From guerrilla leader to Kosovo’s president

Hashim Thaci was sworn in by parliament on Thursday ahead of Friday's inauguration (7 April)Image copyright

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Hashim Thaci was sworn in by parliament on Thursday ahead of Friday’s inauguration

The last time Kosovo held a presidential inauguration, in 2011, many of its people found themselves scrambling for information about their new head of state.

A high-ranking but low-profile police official, Afitete Jahjaga was picked when a political crisis led to the need for a non-party, consensus candidate.

In contrast, the new president, Hashim Thaci, needs no introduction in Kosovo on the day of his inauguration. He has been one of the key figures in its recent history.

In the 1990s, he was a leader of the Kosovo Liberation Army (KLA), which fought a guerrilla war against Serbia from 1998-99.

Rise and rise of Hashim Thaci

  • Leader of Kosovo’s largest political party – the Democratic Party of Kosovo, which evolved from the Kosovo Liberation Army
  • Prime minister when Kosovo unilaterally declared independence from Serbia in 2008
  • Stayed in office until the end of 2014
  • Became foreign minister, handling normalisation talks with Belgrade. “I’ve led negotiations with Serbia for the last 16 or 17 years,” he told the BBC. “That’s why I’m confident that the agreements we’ve signed are in Kosovo’s interests”
  • He has survived allegations of serious wrongdoing, from racketeering to, more seriously, involvement in organ trafficking dating back to his days in the KLA

Kosovo’s Thaci elected amid tear gas

Kosovo rejects organ-trafficking claims

Why opposition MPs are tear-gassing parliament

Kosovo profile

Hashim Thaci told the BBC he welcomed the establishment of a tribunal in The Hague to investigate allegations against the KLA – and personally led the process to establish a special court.

“We have nothing to hide. It’s an opportunity to deal with the past and move forward, and also a chance to explain that the war was a just struggle.”

Ahead of his inauguration, Mr Thaci told the BBC that he was committed to tackling Kosovo’s biggest problems.

“My focus will be on the rule of law, fighting organised crime and corruption.” To that he added improving regional co-operation and “moving Kosovo towards EU and Nato membership”.

But Mr Thaci’s history counts against him, as far as his critics are concerned. And those dissenting voices have been particularly prominent in recent months – with opposition politicians repeatedly releasing teargas in parliament in protest at an agreement the new president negotiated with Serbia. That deal would allow majority ethnic-Serb areas of Kosovo a degree of autonomy.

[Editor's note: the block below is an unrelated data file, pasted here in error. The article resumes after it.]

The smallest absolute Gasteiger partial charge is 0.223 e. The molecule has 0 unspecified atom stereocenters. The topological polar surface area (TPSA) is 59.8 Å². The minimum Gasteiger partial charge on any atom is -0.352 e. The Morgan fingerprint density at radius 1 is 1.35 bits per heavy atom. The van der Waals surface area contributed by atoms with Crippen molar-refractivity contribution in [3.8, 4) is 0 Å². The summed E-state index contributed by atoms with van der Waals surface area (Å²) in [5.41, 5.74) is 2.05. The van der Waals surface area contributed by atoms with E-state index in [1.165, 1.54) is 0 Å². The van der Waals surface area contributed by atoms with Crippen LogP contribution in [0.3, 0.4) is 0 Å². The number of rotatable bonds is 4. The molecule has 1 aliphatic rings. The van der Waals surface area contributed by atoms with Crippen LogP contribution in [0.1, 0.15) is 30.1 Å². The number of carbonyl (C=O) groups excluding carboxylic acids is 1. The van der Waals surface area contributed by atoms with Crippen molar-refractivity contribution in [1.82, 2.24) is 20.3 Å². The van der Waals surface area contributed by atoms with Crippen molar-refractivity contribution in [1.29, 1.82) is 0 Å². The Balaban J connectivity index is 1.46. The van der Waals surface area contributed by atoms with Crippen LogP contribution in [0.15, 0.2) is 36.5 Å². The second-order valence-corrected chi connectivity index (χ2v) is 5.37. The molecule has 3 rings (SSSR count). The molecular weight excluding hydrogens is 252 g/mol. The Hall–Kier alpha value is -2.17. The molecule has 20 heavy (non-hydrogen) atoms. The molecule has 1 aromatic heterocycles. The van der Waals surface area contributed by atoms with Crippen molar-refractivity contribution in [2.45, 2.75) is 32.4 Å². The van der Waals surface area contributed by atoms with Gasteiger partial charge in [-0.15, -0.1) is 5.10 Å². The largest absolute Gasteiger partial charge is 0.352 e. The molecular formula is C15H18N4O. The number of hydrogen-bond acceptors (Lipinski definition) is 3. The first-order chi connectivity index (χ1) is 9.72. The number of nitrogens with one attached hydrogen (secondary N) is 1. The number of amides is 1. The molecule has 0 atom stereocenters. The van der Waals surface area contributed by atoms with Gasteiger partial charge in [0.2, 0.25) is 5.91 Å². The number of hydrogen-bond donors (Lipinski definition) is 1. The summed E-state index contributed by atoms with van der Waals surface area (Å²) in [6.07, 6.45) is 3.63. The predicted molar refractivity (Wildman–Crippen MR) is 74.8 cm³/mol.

Thaci – ‘a failed prime minister’

The new president’s inauguration will be far from universally acclaimed, according to Besa Shahini, a policy analyst based in the capital, Pristina, who argues that Mr Thaci

  • Promised to deliver on foreign affairs and failed
  • Ran a campaign on Kosovo joining Unesco – which “not only didn’t happen, but countries which actually recognise Kosovo voted against us”
  • Promised every year since 2010 to secure visa liberalisation to Europe’s border-free Schengen zone

“Now he’s president, which doesn’t have too many executive functions, but it does have a representative function abroad,” says Ms Shahini. “To have a man who’s failed as a prime minister, representing the country as president is very problematic.”

Tear gas

Kosovo’s opposition has pledged to continue to make life in parliament uncomfortable for as long as there is no debate on the agreement with Serbia.

The National Assembly has installed powerful extractor fans to clear tear gas more quickly, but a gas mask is still an essential accessory in the debating chamber.

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Opposition MPs have repeatedly released tear gas in parliament in protest at a deal to grant more powers to minority ethnic Serbs

“Tear gas clarified things in Kosovo; now everyone can see better,” says opposition MP Albin Kurti, former leader of the Vetevendosje party. He believes the new president is part of a political elite with authoritarian tendencies.

“The separation of powers is not there in Kosovo at all; the judiciary, executive and legislature are all mixed up. We need a new republic. The path we are on now is illogical.”

Mr Thaci disagrees. Stressing that Kosovo is a “normal country”, he has promised, to rise above party politics in his new role. Indeed, he hopes to position himself as a unifying figure.

“I will do my best to reach out to all and work in the interests of Kosovo,” he says.

For a man like Hashim Thaci that seems a formidable challenge. Kosovo is again in political crisis, but unlike his predecessor, he was not a consensus candidate.

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